Monday, December 30, 2013


Hi ya'll. I know it's been a while, in fact I don't even know if anyone out there is still looking at this blog. It'd be cool if you were, but I have to remember that I am doing this for myself.

I must say that biking to and climbing Mount Fuji four months ago seems like a dream...Did it really happen? Apparently it did. I got home and expected there to be a big awards ceremony like Luke Skywalker and Han Solo had at the end of the first Star Wars movie. Well, it didn't happen. I got home and life started lifing. It's like I achieved my goal that I had been looking forward to for so long, and then what was there to do.

Well I let my hair down, stopped eating as good as I had, and didn't ride my bike as consistently as I wanted. It got cold, and I took a break. I also have been pretty involved with responsibility in my church, and after 10 years, was told I don't need to serve in that capacity anymore. So there have ben some big changed in my life.

So it's time to be accountable to all of you and let you know where I'm at. More than ever, I know that at all levels, life is about being accountable. Whether we check in with our selves, our friends, or not, sooner or later, there will be an accounting. This isn't just with weight, it's with our time, our money, our good works, etc. We're not just all running around on earth doing what ever we want when we want to. We get to account for it. It's a natural law. And I'd rather face the facts, deal with it now,  than put them off.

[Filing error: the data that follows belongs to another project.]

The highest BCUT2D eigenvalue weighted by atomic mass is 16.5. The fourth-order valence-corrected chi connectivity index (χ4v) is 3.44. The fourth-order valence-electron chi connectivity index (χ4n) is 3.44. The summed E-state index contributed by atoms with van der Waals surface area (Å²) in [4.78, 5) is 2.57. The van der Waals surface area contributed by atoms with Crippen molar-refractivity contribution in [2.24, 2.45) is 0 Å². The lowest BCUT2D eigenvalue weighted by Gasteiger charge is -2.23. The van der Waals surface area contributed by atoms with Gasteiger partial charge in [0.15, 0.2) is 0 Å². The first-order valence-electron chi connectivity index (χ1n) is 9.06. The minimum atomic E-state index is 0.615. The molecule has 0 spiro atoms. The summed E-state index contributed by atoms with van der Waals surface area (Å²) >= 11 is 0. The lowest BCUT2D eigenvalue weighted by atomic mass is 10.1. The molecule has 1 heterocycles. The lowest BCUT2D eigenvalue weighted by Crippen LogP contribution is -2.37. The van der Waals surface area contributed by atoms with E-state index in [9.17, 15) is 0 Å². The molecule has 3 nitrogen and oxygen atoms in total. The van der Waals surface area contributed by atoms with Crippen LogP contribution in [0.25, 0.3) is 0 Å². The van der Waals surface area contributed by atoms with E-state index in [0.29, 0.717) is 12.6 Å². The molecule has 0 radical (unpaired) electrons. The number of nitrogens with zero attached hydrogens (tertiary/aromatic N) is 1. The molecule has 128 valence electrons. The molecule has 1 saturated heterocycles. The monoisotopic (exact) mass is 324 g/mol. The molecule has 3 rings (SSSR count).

I know what kind of a physical person I want to be, and I admit I'm a beginner in all of this, and I am not at my weight loss goal yet. But, I've got to get back on track, and work towards my goals.

So let me tell you where I am. I'm actually back in the 300 Club again! I know, I know. It's sad, but it's a fact. I don't like it, but I have a choice. And I choose to get back up and head down the road less traveled. My wife occasionally tells me when I'm stuck, "Hey, you climbed Mount Fuji, you can do anything!" With that reality working in my favor, and having done this for almost 2 years, I have a track record that can help me.

Today, I weighed in at 325lbs!

Go ahead, boo me down! I deserve it. It's amazing how in 4 months one can go backwards really quick.'s part of my education. So I learned and now what?

For this week, I challenged myself to get on my road bike trainer for 15 minutes each day. Today, I kept my commitment. I know it's not much, but at this stage, I need to take baby steps back. Next week I'll up the time. I'm recovering from the flu this past week too, so I don't want to overdo it just yet.

So today is about checking in, telling you where I'm at, and being accountable. I know I need to be heading towards something...a goal like Fuji. But I haven't determined what it is. I was challenged by a friend at work to do LoToJa. It's a 206-mile one day bike race that starts in Logan, Utah and ends in Jackson Hole, Wyoming. I can't quite wrap my head around that one yet. I need to put something out in front of me though.

I'll check in on Saturday when I begin my weekly weigh-in's again.

Have a Happy New Year!


Maybe I should trade in the bike for John Deere

My cute daughter

Wednesday, October 23, 2013

Time to get going again!

Well, I jumped on my bike a few days ago, the first time since I got off of it on Mount Fuji 2 months ago. I only pedaled 5 miles, but it felt like 20. Its amazing how flabby and out of it one can get in just 60 days. I have been eating what ever I want, and have had no portion control.